are,  which just  have to  be reasonable  exploration costs.   He                                                               
said  those  costs  could  be for  wells;  seismic,  gravity,  or                                                               
magnetic data; or geologic fieldwork.   He explained that that is                                                               
the competitive part:   the party that bids the  highest level of                                                               
work commitment,  which is  based on dollars,  is the  party that                                                               
wins the  competitive part of  the bid.   Once the party  has the                                                               
license, it  has a negotiated  period with DNR for  that license,                                                               
typically, five up to  a maximum of ten years; at  the end of ten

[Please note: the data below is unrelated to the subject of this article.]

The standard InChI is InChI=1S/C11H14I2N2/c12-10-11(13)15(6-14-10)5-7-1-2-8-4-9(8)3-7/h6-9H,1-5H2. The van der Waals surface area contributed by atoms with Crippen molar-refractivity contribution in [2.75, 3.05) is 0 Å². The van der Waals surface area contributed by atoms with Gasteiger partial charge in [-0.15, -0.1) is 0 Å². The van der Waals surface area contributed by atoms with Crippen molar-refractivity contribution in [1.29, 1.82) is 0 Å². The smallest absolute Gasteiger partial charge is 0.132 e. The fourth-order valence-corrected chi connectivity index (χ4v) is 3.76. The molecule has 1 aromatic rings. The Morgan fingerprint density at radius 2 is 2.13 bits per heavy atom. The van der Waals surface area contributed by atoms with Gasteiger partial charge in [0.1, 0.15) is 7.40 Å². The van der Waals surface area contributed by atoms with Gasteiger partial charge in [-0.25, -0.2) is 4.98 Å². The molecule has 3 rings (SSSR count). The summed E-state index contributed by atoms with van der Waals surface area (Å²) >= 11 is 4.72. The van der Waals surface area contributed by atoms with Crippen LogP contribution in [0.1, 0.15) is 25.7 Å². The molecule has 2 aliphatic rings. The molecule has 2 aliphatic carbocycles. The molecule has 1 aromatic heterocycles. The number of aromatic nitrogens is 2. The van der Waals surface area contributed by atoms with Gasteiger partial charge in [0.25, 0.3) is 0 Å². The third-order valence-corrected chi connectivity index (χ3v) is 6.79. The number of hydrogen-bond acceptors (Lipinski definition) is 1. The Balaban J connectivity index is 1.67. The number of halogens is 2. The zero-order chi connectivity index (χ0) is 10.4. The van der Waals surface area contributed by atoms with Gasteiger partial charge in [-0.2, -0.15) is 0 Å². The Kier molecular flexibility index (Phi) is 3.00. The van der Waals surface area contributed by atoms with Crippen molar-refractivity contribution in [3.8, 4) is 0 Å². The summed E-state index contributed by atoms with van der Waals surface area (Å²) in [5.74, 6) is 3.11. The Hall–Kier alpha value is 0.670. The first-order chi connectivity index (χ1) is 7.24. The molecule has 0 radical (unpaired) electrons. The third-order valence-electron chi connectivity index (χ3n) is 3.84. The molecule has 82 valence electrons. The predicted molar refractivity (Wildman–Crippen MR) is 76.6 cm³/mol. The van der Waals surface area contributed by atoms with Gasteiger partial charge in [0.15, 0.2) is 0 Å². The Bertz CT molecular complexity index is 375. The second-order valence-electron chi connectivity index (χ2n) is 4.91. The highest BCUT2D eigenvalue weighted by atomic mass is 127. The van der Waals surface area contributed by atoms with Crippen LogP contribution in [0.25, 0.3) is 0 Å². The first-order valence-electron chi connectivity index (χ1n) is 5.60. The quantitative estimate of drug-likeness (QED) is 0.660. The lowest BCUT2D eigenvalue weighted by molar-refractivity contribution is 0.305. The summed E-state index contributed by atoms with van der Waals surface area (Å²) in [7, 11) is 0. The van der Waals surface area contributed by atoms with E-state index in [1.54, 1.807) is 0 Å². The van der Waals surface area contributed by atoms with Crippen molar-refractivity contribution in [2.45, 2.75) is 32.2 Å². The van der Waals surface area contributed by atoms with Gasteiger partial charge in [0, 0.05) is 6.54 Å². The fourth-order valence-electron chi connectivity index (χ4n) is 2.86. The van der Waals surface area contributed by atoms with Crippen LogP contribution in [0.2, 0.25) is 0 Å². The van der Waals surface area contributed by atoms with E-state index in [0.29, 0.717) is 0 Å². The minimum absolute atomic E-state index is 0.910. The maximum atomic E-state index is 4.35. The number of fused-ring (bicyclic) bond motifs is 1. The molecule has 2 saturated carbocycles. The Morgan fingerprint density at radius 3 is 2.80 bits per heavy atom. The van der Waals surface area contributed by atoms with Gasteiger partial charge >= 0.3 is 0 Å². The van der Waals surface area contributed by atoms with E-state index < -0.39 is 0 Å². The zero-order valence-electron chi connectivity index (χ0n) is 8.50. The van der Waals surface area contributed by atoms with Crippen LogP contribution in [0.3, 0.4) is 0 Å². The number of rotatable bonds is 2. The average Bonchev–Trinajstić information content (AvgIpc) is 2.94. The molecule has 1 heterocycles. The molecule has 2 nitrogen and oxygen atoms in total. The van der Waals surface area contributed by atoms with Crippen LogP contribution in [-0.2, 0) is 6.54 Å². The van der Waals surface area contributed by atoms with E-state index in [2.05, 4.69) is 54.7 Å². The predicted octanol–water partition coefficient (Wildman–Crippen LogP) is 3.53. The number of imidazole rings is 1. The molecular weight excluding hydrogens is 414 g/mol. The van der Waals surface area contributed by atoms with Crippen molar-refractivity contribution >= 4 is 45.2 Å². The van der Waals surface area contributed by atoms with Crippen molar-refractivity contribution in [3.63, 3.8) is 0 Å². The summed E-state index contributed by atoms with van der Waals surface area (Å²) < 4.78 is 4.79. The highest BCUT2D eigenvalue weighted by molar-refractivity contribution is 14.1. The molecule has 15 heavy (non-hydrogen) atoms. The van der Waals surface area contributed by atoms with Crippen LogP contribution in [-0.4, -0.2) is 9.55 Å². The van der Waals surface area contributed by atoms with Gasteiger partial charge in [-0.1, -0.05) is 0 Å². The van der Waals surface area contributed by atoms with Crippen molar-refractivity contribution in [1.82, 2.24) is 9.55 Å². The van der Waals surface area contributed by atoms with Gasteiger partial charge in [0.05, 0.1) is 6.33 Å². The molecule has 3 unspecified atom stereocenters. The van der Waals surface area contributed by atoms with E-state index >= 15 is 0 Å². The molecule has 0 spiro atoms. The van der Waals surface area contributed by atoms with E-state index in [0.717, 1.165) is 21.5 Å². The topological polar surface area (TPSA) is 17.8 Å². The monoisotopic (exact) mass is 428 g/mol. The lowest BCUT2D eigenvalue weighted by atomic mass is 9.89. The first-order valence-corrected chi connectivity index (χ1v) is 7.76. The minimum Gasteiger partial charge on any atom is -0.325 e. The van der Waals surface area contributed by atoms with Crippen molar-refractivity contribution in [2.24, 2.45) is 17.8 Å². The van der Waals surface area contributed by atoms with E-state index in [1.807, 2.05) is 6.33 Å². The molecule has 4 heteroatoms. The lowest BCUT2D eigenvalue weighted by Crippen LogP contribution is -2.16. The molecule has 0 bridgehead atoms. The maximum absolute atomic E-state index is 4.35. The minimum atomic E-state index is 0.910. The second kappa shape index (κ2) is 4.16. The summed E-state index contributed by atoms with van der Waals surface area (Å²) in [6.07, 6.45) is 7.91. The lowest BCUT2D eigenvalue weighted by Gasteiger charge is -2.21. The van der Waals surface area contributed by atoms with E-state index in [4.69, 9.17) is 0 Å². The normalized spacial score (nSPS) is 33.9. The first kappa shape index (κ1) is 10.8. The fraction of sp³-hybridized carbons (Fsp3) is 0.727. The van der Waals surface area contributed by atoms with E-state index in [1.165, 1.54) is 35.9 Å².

years, it has  the right to convert the entire  amount of acreage                                                               
into  a lease.   He  explained  that the  lease term  is at  12.5                                                               
percent.   At that point, it  pays rentals, but no  bonus; it's a                                                               
noncompetitive program which  allows the company to  explore.  He                                                               
mentioned exploring to "high-grade" the  acreage that it wants or                                                               
taking  it all  in a  noncompetitive [way].   He  reiterated that